"You listen to the radio and you hear one or two tracks played all of the time, and then you think, 'Hey, what about the other 95 songs we recorded?' We thought, if we don't play these songs, who the hell's going to play them? We'll die and they'll never be heard again, so we'd better be our own tribute band! Then the offer came and we couldn't think of a reason not to do it."

That offer, however, didn't appear to be extended to original keyboardist-cum-musical innovator and producer Brian Eno. Seen by many to have been a key ingredient in Roxy's early success, Eno's appearance on the tour would have turned the event of a Roxy reunion into a full-blown extravaganza. Manzanera is a bit sheepish when asked about Eno's no-show. "To tell you the truth, we didn't actually ask him, but we thought about it. Then we found ourselves at the press launch with people saying, 'Is Eno doing it?' and we looked at each other and said, 'Oh, shit! I thought you were going to ring him!'

"We all wondered if perhaps he hated the later stuff that he wasn't a part of," Manzanera continues. "We were all a bit afraid to ring him, I think. It's a bit embarrassing for all of us, because we would love for him to be a part of it. He's not really the kind of person to go out on a big tour any more, as Bryan asked him a couple of years ago to do something live and he said, 'No. I'm a studio animal these days. I don't do live.' But if he'd only turn up and go on with us somewhere, we would love it and the audience would love it."

As a sort of consolation prize, the touring ensemble will include original Roxy drummer Paul Thompson, legendary British session guitarist Chris Spedding, two percussionists, a harp player, and a female violinist, Lucy Wilkins, who, in Manzanera's words, "combines Eddie Jobson [Roxy alumni 1973-1975] and Eno in her sound - but looks a lot prettier!" In addition to Roxy classics such as "Virginia Plain," "Do The Strand," and "Out Of The Blue," the audience will also be treated to a variety of songs Manzanera says the band has never performed live, in large part due to technical limitations. "We'll play things like 'Oh Yeah' [from 1980's Flesh And Blood], which I couldn't remember a thing about; I had to go back and listen to it last week."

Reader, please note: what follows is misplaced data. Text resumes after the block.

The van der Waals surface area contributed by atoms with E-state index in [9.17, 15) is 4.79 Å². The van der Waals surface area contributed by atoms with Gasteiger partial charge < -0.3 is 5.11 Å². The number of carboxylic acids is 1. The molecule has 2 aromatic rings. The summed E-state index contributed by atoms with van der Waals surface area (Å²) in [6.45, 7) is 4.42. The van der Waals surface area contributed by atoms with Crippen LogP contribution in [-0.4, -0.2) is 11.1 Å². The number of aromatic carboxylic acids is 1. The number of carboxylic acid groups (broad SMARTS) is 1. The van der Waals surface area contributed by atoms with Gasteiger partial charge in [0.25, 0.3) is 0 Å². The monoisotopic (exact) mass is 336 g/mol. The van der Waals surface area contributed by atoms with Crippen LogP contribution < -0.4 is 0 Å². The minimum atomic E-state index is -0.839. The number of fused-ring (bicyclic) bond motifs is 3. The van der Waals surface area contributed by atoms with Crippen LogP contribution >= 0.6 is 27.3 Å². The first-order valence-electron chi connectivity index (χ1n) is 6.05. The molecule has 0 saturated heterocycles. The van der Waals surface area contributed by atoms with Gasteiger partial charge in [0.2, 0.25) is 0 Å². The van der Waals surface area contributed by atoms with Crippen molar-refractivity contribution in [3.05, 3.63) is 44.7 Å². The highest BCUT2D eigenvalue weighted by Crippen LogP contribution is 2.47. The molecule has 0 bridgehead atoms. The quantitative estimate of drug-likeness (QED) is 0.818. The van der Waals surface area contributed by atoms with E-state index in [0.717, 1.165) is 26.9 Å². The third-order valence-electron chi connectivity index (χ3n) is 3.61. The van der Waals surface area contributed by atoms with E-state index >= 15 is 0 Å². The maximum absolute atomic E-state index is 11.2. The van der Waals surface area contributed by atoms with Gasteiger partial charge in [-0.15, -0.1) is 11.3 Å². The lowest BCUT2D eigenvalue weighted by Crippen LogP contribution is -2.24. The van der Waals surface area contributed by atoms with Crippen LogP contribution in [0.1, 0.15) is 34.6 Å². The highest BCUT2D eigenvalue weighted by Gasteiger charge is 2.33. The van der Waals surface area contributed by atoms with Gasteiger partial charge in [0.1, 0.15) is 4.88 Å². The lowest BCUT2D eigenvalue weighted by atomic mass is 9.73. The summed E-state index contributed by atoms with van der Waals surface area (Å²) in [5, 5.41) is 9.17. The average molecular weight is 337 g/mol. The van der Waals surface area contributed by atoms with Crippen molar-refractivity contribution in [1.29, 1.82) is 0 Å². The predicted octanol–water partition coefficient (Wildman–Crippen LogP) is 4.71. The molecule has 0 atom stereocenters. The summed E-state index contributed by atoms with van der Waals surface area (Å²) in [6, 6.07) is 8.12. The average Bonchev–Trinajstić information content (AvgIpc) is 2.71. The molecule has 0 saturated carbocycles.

But the real question remains: will the band don any of the outrageous garb they so famously paraded upon their early record sleeves? Roxy wouldn't be Roxy without a hint of camp, after all.

"Do you mean the armadillo outfit I'm wearing on [1973's] For Your Pleasure?" Manzanera asks with a bountiful laugh. "Those clothes are laying around, and I'll tell you, I don't know how I got my legs into them. I can't get my elbow into them now!" But before all hopes are dashed, he adds in a hushed tone, "it's something that we're working on, but it will be a bit of a surprise. I'll say this: it will be very stylish."

That a Roxy Music tour would be replete with style was never in question, but seeing how America has recently become enamored with British acts that trade in moody, intricate songs (Doves, Coldplay, Radiohead, Travis, etc.), is it possible that Roxy Music might be considering recording again?

"Not that I know of," says Manzanera, but he admits they haven't ruled out the possibility. "We decided that we'd see how we felt at the end of the tour about doing something new. If we've enjoyed this experience, then we'll do it. One thing at a time!"

In any event, the mere fact that Roxy Music is reincarnated is reason enough for fans of the band to rejoice, and Manzanera concurs that the band that called themselves "inspired amateurs" upon their initial inception is something he still takes great pride in.

"I'm most proud of the fact that our music still has some sort of resonance," he says with humble reserve. "When I read in an article that Moby or Radiohead or someone has mentioned Roxy, I think it's amazing. We weren't, technically, incredibly proficient to begin with, but we had some ideas and a lot of enthusiasm. And I think that's the essence of rock and pop music; if you have an idea and do it with a lot of enthusiasm, you can be successful."

"Re-Make/Re-Model" the band proclaimed on the opening cut of their debut LP, but it appears for now that the essence of Roxy Music, like the tuxedos Ferry once cavorted on-stage in, remain classic and timeless. That's certainly more than we can say for Roxette or The Royal Guardsmen.